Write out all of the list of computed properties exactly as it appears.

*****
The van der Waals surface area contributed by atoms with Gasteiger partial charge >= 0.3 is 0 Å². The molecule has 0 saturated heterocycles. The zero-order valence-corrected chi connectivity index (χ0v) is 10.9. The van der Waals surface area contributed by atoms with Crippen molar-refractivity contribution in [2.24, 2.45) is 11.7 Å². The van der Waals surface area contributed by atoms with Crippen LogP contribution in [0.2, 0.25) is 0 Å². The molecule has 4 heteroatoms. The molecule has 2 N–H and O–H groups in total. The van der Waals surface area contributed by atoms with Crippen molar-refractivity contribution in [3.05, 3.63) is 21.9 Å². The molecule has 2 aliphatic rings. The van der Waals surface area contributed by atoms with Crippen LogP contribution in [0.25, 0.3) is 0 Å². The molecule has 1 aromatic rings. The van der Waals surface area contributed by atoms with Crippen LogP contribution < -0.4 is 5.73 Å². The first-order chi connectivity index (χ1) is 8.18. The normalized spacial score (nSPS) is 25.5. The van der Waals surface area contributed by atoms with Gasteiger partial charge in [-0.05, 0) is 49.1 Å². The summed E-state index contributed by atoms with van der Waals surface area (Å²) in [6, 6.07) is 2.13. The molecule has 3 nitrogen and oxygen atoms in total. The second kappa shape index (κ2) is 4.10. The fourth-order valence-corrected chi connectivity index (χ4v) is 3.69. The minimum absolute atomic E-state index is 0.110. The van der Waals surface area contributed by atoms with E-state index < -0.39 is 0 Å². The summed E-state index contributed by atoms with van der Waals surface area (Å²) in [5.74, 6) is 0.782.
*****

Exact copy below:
The van der Waals surface area contributed by atoms with Gasteiger partial charge >= 0.3 is 0 Å². The molecule has 0 saturated heterocycles. The zero-order valence-corrected chi connectivity index (χ0v) is 10.9. The van der Waals surface area contributed by atoms with Crippen molar-refractivity contribution in [2.24, 2.45) is 11.7 Å². The van der Waals surface area contributed by atoms with Crippen LogP contribution in [0.2, 0.25) is 0 Å². The molecule has 4 heteroatoms. The molecule has 2 N–H and O–H groups in total. The van der Waals surface area contributed by atoms with Crippen molar-refractivity contribution in [3.05, 3.63) is 21.9 Å². The molecule has 2 aliphatic rings. The van der Waals surface area contributed by atoms with Crippen LogP contribution in [0.25, 0.3) is 0 Å². The molecule has 1 aromatic rings. The van der Waals surface area contributed by atoms with Crippen LogP contribution < -0.4 is 5.73 Å². The first-order chi connectivity index (χ1) is 8.18. The normalized spacial score (nSPS) is 25.5. The van der Waals surface area contributed by atoms with Gasteiger partial charge in [-0.05, 0) is 49.1 Å². The summed E-state index contributed by atoms with van der Waals surface area (Å²) in [6, 6.07) is 2.13. The molecule has 3 nitrogen and oxygen atoms in total. The second kappa shape index (κ2) is 4.10. The fourth-order valence-corrected chi connectivity index (χ4v) is 3.69. The minimum absolute atomic E-state index is 0.110. The van der Waals surface area contributed by atoms with E-state index < -0.39 is 0 Å². The summed E-state index contributed by atoms with van der Waals surface area (Å²) in [5.74, 6) is 0.782.